FCC gets serious about putting 4,200 ‘twilight towers’ in the spotlight

In Associations News, Featured News by Wireless Estimator

The National Association of Tower Erectors (NATE) and the Wireless Infrastructure Association (WIA) applauded the FCC’s significant vote to seek public comment on a plan to exclude from routine historic preservation review the collocation of wireless communications equipment on “twilight towers”. It has been estimated by the FCC that those structures total more than 4,200 nationwide.

The affirmative vote from FCC Commissioners took place during today’s open FCC meeting and addresses an issue that for too long has placed the industry in regulatory limbo.

The public benefit of making existing twilight towers available for collocation, as recognized by the FCC, are:

– Less intrusive – for environment and historic/cultural sites – than new towers

– Vast majority likely have no adverse effects

– Enabling collocation facilitates wireless and wireless broadband coverage nationwide

– Congress directed FirstNet to leverage existing infrastructure

Twilight towers are communication structures built between March 16, 2001 and March 7, 2005 that have not been eligible for collocations in the same way as towers that have documented Section 106 historic preservation review and clearance or towers that were exempted due to being built prior to the pre 2001 Standard.

“NATE sincerely appreciates the solutions-oriented leadership displayed today by Chairman Ajit Pai and Commissioners Brendan Carr, Mignon Clyburn, Michael O’Rielly and Jessica Rosenworcel in order to address the regulatory status of twilight towers in a manner that will ultimately open up thousands of communication structures for wireless colocation deployment activities,” stated Executive Director Todd Schlekeway.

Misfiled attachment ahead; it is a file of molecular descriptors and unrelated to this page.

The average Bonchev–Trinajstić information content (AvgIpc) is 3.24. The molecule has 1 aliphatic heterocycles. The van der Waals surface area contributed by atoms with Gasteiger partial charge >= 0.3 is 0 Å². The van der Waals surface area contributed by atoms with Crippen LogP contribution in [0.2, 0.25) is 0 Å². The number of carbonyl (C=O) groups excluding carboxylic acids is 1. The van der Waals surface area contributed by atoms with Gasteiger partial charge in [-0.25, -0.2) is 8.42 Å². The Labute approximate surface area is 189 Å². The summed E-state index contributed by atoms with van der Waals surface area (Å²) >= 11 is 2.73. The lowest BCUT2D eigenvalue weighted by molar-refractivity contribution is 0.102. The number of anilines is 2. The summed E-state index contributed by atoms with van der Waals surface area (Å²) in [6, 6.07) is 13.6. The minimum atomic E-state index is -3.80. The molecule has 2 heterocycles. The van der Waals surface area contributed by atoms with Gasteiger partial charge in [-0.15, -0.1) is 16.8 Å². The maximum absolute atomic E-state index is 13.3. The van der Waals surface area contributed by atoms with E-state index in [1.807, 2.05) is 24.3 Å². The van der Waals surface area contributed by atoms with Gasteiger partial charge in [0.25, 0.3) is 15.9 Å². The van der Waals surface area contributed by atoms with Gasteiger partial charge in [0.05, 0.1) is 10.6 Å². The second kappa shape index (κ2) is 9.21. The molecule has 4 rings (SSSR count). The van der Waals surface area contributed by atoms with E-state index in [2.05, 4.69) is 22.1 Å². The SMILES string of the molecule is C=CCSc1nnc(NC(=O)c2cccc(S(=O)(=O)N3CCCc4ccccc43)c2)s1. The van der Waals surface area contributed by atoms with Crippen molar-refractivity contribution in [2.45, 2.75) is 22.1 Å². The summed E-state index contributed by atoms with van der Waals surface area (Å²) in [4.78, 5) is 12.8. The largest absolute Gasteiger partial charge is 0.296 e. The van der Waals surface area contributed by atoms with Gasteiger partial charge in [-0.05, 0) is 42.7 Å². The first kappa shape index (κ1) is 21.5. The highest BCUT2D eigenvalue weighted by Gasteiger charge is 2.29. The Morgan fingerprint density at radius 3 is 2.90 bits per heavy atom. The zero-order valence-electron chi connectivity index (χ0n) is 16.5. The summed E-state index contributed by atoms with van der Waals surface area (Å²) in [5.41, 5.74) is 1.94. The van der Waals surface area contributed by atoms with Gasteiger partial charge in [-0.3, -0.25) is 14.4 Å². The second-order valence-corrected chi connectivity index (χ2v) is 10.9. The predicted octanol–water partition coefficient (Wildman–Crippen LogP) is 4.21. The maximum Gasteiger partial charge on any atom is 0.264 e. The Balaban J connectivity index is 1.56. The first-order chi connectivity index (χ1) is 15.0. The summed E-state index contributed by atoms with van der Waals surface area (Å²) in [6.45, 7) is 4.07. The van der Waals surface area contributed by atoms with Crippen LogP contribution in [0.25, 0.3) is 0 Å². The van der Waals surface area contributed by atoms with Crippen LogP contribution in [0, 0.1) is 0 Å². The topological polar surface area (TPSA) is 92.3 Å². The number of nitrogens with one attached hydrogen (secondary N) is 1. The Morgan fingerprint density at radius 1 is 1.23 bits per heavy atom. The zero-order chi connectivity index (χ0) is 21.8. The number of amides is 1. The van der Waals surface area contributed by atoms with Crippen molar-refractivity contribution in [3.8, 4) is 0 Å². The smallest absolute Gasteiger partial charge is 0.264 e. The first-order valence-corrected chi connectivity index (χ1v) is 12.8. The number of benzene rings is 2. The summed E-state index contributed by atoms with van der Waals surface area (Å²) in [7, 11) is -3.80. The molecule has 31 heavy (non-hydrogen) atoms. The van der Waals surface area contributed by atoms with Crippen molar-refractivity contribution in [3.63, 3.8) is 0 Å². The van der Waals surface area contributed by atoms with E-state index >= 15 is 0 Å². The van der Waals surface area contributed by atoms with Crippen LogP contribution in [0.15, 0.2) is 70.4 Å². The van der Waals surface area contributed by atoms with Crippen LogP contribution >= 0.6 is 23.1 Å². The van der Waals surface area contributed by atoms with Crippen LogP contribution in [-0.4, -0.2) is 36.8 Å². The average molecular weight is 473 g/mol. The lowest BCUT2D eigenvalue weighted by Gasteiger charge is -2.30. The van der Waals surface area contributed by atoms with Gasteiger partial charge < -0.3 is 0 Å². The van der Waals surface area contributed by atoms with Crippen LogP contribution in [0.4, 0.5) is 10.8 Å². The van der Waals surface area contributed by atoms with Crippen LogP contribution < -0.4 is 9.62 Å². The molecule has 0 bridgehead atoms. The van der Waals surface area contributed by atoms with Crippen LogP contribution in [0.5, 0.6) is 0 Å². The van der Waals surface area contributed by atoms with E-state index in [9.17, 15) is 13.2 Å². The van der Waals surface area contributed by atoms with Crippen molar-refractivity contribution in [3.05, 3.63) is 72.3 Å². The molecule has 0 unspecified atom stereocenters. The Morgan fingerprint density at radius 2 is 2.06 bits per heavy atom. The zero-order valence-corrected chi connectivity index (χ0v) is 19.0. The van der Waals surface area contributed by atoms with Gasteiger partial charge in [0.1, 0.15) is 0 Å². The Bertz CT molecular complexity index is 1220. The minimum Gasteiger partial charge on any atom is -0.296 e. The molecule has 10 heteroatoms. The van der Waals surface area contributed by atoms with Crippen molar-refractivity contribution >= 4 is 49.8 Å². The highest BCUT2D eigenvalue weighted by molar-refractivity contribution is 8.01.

“NATE member companies are on the front lines building, deploying and maintaining wireless infrastructure in the United States and today’s action by the FCC is yet another positive development for our membership as we continue to lead the way on the road to 5G,” added Schlekeway.

“This is an historic win for the wireless industry,” said Jonathan Adelstein, President and CEO of WIA. “This decision opens up more wireless infrastructure and strengthens mobile networks so that the industry can provide greater service to consumers across the country. These facilities will help us meet the explosive growth in demand for wireless data as our industry continues to roll out the most advanced mobile networks in the world.”

WIA worked closely with CTIA to provide the FCC with comments regarding the issue and also participating in meetings and workshops.

Earlier this year, Commissioner O’Rielly addressed industry stakeholders at WIA’s annual conference in Orlando. Among other important issues, O’Rielly made it clear that he wanted to resolve the issue and free up these valuable facilities for collocation. “My goal is to ensure that we put an end to the twilight towers issue once and for all,” he said.

The decision to open up twilight towers to collocation is also based on the limited likelihood that any of the affected facilities actually had any impact on historic properties. As WIA pointed out to the FCC, the majority of wireless infrastructure projects reviewed through the Tribal consultation process have had no adverse effects on historic properties.

“There is no reason to believe twilight towers are any different that towers that were built during any other time period,” Adelstein said. “No formal complaints were filed by a Tribe or a Tribal Historic Preservation Office claiming a tower has had an adverse effect on their cultural preservation efforts. In fact, opening up twilight towers will actually reduce the number of new towers and therefore reduce the amount of ground disturbance that comes with new construction.”